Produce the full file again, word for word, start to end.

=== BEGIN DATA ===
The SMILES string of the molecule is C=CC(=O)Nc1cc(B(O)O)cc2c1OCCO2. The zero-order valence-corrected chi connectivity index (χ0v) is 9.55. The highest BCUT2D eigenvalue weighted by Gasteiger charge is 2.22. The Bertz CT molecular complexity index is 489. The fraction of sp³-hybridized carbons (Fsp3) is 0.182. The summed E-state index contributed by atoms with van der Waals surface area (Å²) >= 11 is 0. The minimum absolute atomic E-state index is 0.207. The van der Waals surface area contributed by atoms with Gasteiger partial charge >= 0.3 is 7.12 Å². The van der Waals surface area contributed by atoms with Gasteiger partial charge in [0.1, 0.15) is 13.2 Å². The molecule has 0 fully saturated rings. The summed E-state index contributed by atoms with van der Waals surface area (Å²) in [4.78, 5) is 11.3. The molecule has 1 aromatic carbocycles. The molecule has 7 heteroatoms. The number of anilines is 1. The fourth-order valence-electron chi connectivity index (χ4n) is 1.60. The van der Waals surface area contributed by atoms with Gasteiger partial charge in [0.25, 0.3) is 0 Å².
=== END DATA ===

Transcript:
The SMILES string of the molecule is C=CC(=O)Nc1cc(B(O)O)cc2c1OCCO2. The zero-order valence-corrected chi connectivity index (χ0v) is 9.55. The highest BCUT2D eigenvalue weighted by Gasteiger charge is 2.22. The Bertz CT molecular complexity index is 489. The fraction of sp³-hybridized carbons (Fsp3) is 0.182. The summed E-state index contributed by atoms with van der Waals surface area (Å²) >= 11 is 0. The minimum absolute atomic E-state index is 0.207. The van der Waals surface area contributed by atoms with Gasteiger partial charge >= 0.3 is 7.12 Å². The van der Waals surface area contributed by atoms with Gasteiger partial charge in [0.1, 0.15) is 13.2 Å². The molecule has 0 fully saturated rings. The summed E-state index contributed by atoms with van der Waals surface area (Å²) in [4.78, 5) is 11.3. The molecule has 1 aromatic carbocycles. The molecule has 7 heteroatoms. The number of anilines is 1. The fourth-order valence-electron chi connectivity index (χ4n) is 1.60. The van der Waals surface area contributed by atoms with Gasteiger partial charge in [0.25, 0.3) is 0 Å².